Three Newly Appointed Vice-Principals’ Perceptions of Their Identity Formation and Interaction With School Culture: A Qualitative Study of the VP Role Transition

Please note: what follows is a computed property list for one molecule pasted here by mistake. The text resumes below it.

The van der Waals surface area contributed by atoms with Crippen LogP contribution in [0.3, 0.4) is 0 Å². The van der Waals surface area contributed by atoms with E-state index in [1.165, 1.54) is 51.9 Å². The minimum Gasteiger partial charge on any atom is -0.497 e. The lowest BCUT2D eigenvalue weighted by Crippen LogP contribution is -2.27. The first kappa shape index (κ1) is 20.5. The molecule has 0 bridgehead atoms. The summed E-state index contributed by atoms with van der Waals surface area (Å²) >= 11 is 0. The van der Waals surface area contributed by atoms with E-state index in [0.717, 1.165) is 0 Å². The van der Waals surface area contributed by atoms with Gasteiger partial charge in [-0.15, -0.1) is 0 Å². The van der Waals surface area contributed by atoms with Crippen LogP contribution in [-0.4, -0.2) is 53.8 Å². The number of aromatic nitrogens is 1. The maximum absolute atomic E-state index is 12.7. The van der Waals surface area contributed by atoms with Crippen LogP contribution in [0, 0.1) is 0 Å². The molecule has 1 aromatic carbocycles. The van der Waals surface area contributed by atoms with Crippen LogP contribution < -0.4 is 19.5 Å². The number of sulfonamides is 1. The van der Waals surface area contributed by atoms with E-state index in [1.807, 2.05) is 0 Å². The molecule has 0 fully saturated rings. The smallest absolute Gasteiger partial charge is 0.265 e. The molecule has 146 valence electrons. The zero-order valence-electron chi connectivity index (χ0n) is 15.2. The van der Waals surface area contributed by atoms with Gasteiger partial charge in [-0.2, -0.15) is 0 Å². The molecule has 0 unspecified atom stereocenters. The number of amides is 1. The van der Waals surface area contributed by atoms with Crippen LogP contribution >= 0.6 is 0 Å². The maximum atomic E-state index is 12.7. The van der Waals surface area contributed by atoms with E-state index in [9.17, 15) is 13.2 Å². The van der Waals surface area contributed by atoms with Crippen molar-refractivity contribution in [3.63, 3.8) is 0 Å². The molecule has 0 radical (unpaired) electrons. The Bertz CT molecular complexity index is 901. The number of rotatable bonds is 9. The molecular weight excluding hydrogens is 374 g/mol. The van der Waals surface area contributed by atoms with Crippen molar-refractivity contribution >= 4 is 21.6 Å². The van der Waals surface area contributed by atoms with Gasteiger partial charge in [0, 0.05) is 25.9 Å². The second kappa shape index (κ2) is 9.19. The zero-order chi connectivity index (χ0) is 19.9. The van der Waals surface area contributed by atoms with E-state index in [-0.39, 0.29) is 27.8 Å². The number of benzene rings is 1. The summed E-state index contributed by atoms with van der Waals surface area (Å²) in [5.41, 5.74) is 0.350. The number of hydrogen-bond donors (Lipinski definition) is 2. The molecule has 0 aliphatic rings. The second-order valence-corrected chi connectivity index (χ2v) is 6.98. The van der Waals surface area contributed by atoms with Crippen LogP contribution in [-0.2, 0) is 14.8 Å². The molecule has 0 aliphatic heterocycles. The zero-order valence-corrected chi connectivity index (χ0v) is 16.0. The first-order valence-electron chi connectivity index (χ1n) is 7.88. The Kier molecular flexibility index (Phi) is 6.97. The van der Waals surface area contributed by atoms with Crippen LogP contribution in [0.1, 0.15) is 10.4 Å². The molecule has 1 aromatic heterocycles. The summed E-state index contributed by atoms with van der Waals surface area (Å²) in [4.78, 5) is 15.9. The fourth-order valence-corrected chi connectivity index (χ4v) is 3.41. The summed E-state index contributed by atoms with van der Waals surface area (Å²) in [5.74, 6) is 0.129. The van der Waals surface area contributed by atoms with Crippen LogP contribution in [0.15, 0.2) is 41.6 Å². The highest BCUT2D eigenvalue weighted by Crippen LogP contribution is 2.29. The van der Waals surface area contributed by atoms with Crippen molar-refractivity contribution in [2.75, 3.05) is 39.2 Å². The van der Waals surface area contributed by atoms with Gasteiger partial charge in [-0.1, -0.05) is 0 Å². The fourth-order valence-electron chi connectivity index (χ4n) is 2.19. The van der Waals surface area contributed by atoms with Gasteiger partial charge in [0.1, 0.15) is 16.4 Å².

This generic qualitative study explored the process of administrative identity formation from the perspective of 3 newly appointed secondary school vice-principals. It also explored participants’ perception of how vice-principals influence and are influenced by school culture. Data were collected through face-to-face semi-structured interviews. Findings suggest that in their first years of transitioning into the role of vice-principal participants faced challenges in forming new identities. With respect to their ability to influence school culture, participants found that other responsibilities of the job consumed their time and subsequent abilities to make changes. Participants revealed their duties, responsibilities, and the ways in which they both prepared for their role and were supported within them. Participants found that their VP experiences upon appointment and within the first years of transitioning largely focused on the various challenges they faced in assuming the new responsibilities, navigating the changing dynamics amongst staff, and managing the vast quantity of work in limited time restraints. Despite these challenges participants continued to work towards finding a balance in their management of the VP role, where with time and experience they might further develop their administrative identity formation, and may impact school culture as a whole.